What are we to think of books of poetry that are deliberately odd? Book Four, for example, does not appear to be preceded by Books 1-3 by the same author. The editor/publisher, Margaret Bashaar, has added completely non-functional stitching and a large button to the cover (and varies this from one copy to the next — compare with the photo on the ordering page). And the poems are replete with metaphors and similes that confound rather than elucidate, following a strategy I’ve come to think of as “surrealism squared.”
This was, more or less, the question that Rachel and I found ourselves grappling with this afternoon as we read our way through the collection. I think our most common response was: “I really liked that, but I’m not sure why.” Which is, to my way of thinking, perfectly fine: it’s my reaction to most modern art, for example. Why hold the verbal arts to a tougher standard of immediate accessibility? It definitely helped to have a reading partner, though, to help suss out many of these poems. And reading them out loud clarified not only the aesthetic appeal of the language, but the extent to which the poems do seem to cohere, even if their coherence is not immediately obvious.
That’s a funny thing, because with Gary Barwin the other day, there were a number of poems where the imagery and language appeared to be somewhat random. That wasn’t the case with these poems. Even when we didn’t entirely understand what they were saying, they still seemed to be going somewhere — they had not only energy but gravity and direction.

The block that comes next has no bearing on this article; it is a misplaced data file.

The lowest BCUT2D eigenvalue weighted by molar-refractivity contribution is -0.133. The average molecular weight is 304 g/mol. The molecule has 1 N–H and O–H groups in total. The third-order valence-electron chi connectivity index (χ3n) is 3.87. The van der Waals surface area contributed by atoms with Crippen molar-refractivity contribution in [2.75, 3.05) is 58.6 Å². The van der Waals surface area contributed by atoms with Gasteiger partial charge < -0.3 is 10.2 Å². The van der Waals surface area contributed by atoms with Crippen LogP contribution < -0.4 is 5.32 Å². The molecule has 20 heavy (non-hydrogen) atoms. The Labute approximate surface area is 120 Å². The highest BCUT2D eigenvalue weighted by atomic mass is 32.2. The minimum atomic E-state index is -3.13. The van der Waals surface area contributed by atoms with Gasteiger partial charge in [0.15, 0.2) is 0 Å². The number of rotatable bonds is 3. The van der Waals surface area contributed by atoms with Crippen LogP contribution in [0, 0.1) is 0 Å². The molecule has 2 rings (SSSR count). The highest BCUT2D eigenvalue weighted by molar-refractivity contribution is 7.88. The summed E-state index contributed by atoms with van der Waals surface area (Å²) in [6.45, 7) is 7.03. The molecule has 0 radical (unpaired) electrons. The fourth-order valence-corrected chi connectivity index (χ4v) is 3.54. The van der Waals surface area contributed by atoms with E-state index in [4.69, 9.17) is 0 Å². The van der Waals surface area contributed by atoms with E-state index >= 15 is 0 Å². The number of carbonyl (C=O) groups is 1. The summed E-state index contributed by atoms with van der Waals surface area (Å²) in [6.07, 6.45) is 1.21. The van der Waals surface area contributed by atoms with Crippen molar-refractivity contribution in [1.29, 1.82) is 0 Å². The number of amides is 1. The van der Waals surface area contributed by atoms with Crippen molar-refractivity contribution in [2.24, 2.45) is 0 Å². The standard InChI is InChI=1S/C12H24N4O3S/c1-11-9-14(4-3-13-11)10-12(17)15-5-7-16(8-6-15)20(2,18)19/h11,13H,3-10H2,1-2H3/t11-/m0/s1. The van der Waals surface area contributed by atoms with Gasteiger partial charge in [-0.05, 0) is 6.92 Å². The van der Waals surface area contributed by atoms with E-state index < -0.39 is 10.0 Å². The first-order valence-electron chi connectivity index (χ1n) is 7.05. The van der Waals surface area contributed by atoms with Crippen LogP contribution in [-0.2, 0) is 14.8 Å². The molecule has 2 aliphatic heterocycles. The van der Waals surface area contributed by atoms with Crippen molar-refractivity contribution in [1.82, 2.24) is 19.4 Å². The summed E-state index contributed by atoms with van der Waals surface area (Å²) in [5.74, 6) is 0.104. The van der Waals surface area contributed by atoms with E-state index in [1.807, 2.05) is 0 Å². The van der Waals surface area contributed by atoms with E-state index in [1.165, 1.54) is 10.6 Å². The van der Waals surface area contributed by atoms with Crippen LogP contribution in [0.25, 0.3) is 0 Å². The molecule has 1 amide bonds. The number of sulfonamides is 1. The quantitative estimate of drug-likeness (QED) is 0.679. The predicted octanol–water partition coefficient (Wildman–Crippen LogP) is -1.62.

When it moved like a pterodactyl inside you,
you knew the world you knew was leaving
and left. You tore the world like a ligament
still in you, and still, somehow. In the memorial
plaza of body parts, there are never enough heads.
Naturally we had our favorites. Let me quote the short poem on page 10 (they’re all untitled) in full:
Turn antisolar. To a hill you’ve never been down.
Thunder and wildness, maybe the end of the world. On the horizon,
a raw wound’s labium: the bristling day blinks shut
like a cat eye, concealing the blaze-bulb pupil. Now that you’ve left it, you know
what home is like.
Pollari returns to a number of images in multiple poems, lending them a certain talismanic quality — and helping to unify the collection. She seems especially fond of edges, pits, oil, birds and secrets. Her landscapes are stark and often frightening, ablaze with visions which she seems unwilling either to affirm or deny: “I contain // an upside-down rain,” says one poem. Another laments “all these inconvenient spells.” An interlocutor sees angels and wants the narrator to share his/her doubts. “You wanted fuck your faulty / eyes, it was nothing like that. Which I couldn’t give.”
I don’t think I’m imagining an environmental consciousness at work in many of these poems — another thing that added to my pleasure. Here for example is how the poem on page 7 begins:
When the green world begins to leak
is when it begins. Someone pours buckets of black oil
into a canal. Liquid clings to things with skins and pores
and feathers, a girl turns white and sick just watching it.
The fact is that the world doesn’t make sense, and it isn’t necessarily the job of poets to invent new stories so we can continue to feed our delusion that we understand much of anything. Sometimes we learn more by living with the questions, even — or especially — when they’re unsettling, and implicate us in the world’s continual undoing.
Watch the broken down TV
in the dark, drink down the dark
malt liquor: it’s nobody’s
fault, we’ve all just stopped
in here, lit as a TV, blooming like tissue
in a trash fire. […]
How does an ecosystem sustain.
Where can I drive to. What sweet
buds do we have left to pick
my love, my love.
Perhaps the oddness isn’t as deliberate as I thought; perhaps it’s unavoidable. And for all I know, this really is Niina Pollari’s fourth book. I’ll certainly be keeping an eye out for whatever she publishes next.